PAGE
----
london students 29th jan march - report and picsTagged as: cuts ema students
several thousand students took to the streets in london yesterday, and determined not to be "contained", they led sporadic protests to the egyptian embassy, and across shopping and transit areas of london.
as the march assembled in malet street, it at first seemed as though the turnout was poor, with probably as few as two thousand, including students, socialist worker newspaper vendors, and some workers' unions present too.
head of police operations, julia pendry, handed out leaflets similar to the ones at last week's EMA protest, but with the lovely addition of a little graphic placard bearing the words "right to protest". what an english sense of irony the police graphic designers have, having soundly attacked the right to protest in pre-christmas student demos, and demoralised many young people to the extent that yesterday's turn-out was so diminished.
however, as the march set off, a little early, accompanied by the combined SOAS/rhythms of resistance samba band, more and more people appeared, and soon the crowd was several thousand strong.
policing was conspicuous by its absence at the front of the march, but TSG groups were waiting around trafalgar square, and they joined alongside the marchers as they passed through and into whitehall.
whether because of the early start, or because of the pace of the march, police outside downing street were literally caught on the run, and had to make a sprint up whitehall to stop the march taking over both sides of whitehall where the central barriers began.
some protestors stopped outside downing street and flares were lit, but soon the march continued on through parliament square, almost without a pause, and towards millbank.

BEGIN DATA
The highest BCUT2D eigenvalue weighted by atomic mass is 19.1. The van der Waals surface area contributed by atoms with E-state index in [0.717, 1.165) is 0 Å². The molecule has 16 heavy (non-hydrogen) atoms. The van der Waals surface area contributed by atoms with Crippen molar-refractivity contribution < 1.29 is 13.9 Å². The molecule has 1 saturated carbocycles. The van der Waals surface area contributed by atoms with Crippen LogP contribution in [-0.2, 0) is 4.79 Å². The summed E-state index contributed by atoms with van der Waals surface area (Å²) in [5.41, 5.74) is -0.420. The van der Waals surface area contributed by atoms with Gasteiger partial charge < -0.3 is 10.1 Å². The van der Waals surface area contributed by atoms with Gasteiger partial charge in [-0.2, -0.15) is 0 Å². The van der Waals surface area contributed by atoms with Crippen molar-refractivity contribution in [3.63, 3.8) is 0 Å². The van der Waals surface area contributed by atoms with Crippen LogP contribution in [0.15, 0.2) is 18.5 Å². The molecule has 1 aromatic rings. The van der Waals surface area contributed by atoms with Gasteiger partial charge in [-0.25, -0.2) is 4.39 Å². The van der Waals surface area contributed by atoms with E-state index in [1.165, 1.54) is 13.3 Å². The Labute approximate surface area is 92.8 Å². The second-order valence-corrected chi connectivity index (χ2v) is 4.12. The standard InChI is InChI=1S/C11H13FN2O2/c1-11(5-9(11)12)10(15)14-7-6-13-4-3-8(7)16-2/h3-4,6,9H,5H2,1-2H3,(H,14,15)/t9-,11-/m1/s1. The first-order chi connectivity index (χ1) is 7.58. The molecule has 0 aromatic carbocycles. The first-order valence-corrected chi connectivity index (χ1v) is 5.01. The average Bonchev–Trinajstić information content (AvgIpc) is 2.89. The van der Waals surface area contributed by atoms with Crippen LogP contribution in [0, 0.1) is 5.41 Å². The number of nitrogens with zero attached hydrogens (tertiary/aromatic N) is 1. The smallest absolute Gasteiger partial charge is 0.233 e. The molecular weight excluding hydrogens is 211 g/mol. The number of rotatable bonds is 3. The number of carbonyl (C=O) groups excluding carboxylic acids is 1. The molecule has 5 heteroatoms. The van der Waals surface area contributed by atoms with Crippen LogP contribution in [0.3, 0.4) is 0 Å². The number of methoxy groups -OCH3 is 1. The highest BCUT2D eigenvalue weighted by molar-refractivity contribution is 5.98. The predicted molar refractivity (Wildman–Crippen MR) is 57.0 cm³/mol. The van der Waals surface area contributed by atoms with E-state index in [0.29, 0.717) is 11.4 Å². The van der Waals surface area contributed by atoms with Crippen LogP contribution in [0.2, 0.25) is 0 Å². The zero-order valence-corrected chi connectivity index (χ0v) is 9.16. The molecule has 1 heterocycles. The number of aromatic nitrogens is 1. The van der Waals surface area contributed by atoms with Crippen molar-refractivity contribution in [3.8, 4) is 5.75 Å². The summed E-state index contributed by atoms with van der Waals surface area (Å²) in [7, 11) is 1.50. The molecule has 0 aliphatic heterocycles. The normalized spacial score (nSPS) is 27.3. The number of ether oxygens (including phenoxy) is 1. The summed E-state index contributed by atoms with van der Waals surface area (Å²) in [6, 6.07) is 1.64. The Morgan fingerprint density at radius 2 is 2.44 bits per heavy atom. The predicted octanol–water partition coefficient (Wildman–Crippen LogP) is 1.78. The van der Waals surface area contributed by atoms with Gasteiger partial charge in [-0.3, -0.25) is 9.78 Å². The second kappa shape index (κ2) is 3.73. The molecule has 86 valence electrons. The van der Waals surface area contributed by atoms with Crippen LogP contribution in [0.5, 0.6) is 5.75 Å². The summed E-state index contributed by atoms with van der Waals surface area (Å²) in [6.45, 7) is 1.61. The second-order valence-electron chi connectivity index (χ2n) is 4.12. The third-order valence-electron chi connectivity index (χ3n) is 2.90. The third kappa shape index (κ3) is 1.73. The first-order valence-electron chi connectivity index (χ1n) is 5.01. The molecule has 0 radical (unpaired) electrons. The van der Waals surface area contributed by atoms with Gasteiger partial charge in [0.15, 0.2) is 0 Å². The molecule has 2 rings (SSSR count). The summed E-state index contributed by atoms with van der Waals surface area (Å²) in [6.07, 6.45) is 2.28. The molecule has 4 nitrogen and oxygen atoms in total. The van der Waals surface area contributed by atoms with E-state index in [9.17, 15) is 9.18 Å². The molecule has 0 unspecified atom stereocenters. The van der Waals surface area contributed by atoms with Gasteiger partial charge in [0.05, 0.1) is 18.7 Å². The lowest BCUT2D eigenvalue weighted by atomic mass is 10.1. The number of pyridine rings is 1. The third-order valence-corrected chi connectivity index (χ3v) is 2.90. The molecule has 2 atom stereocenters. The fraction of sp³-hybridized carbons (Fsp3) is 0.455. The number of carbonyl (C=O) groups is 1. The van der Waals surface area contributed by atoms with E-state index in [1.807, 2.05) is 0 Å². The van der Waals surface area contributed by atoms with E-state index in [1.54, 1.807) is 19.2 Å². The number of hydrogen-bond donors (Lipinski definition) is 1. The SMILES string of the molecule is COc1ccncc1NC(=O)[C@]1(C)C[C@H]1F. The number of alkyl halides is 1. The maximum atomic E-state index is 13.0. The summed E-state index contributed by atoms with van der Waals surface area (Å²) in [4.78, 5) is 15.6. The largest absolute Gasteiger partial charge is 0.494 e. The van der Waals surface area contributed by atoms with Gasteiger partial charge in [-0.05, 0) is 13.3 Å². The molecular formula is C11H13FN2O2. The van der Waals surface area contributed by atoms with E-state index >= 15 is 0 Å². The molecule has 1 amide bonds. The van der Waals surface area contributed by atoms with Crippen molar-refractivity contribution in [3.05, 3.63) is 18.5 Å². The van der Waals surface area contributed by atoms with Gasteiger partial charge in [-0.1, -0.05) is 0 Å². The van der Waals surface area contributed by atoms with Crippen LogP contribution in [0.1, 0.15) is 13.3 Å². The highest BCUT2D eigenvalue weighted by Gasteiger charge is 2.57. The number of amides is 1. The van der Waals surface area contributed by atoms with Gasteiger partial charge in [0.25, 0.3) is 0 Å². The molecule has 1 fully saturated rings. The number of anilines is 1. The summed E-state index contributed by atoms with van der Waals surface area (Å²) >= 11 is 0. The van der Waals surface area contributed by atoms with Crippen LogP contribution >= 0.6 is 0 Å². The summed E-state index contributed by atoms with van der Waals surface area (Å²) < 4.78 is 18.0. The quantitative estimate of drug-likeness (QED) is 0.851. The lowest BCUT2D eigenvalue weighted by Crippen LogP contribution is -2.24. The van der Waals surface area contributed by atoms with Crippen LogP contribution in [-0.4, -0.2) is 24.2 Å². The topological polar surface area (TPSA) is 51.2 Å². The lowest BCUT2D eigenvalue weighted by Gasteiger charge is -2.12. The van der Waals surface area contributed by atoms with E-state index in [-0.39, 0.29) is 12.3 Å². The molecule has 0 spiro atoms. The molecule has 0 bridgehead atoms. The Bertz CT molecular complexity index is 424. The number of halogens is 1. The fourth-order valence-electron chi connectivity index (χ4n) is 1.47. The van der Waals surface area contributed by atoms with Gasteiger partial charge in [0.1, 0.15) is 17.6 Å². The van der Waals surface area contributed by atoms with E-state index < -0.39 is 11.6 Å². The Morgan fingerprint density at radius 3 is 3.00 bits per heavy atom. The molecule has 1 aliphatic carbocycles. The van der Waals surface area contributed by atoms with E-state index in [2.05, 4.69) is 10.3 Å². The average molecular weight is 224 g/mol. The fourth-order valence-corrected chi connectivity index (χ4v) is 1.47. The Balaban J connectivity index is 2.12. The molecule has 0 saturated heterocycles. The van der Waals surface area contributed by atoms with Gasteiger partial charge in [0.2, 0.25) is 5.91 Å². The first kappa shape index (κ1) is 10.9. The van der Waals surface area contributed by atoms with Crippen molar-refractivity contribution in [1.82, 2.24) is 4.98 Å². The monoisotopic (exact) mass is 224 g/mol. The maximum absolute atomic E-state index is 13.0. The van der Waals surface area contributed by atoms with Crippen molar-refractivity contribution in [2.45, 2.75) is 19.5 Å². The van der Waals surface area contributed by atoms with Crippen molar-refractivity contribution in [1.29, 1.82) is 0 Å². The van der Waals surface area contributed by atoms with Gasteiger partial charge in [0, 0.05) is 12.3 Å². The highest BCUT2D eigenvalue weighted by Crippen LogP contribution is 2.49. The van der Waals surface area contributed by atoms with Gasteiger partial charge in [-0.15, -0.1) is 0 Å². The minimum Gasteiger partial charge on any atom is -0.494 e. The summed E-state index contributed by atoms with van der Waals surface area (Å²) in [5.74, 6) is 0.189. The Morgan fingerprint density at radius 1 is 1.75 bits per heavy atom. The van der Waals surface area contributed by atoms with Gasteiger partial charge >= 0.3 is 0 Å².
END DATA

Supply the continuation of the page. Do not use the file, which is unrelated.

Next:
before they hit millbank tower, there was some communication between police and UCU stewards, the latter then holding the front of the march up. this then resulted in a short sit-down protest, but soon they were on their way again, and the tory headquarters was in sight.
of course there was a large police presence there, but with the march by now well ahead of time, not much sign of the organised rally and speakers. seeing boarded up windows, massed lines of police, and very little else of interest, and with the concern of being kettled in from behind, the front runners made a decision to keep walking, and pushing through an unprepared police line on the far side of millbank, they continued up through vauxhall, victoria, and into park lane, making a bee-line for a solidarity visit to the egyptian embassy.
as police re-inforcements moved swiftly towards the embassy, the protestors kept a close look-out for any attempts at containment, and with the layout of the streets outside the embassy not in their favour, quite a large group made a move once again, and headed up towards oxford street.
they took over the road, and chanted anti-cuts slogans, as well as simply "revolution" and a particular favourite "don't watch us, join us!", which occasionally worked as some people did tag along. there was of course a whole swathe of different public reactions to the unexpected protest, but apart from the occasional inevitable "get a job", i think the overall response was surprisingly favourable, and many bus-drivers hooted support, and many shoppers gave the thumbs up and smiled or cheered.
it's a shame that there were no leaflets available to tell people more about the connection between the students' struggle, the cuts struggle in general, and the anti tax avoidance campaign. i think many passers-by were confused when vodafone shops slammed their shutters down in fear of invasion, and the public was bemused by the sight of dozens of cops protecting the tax cheat phillip green by encircling his 'top shop' outlet.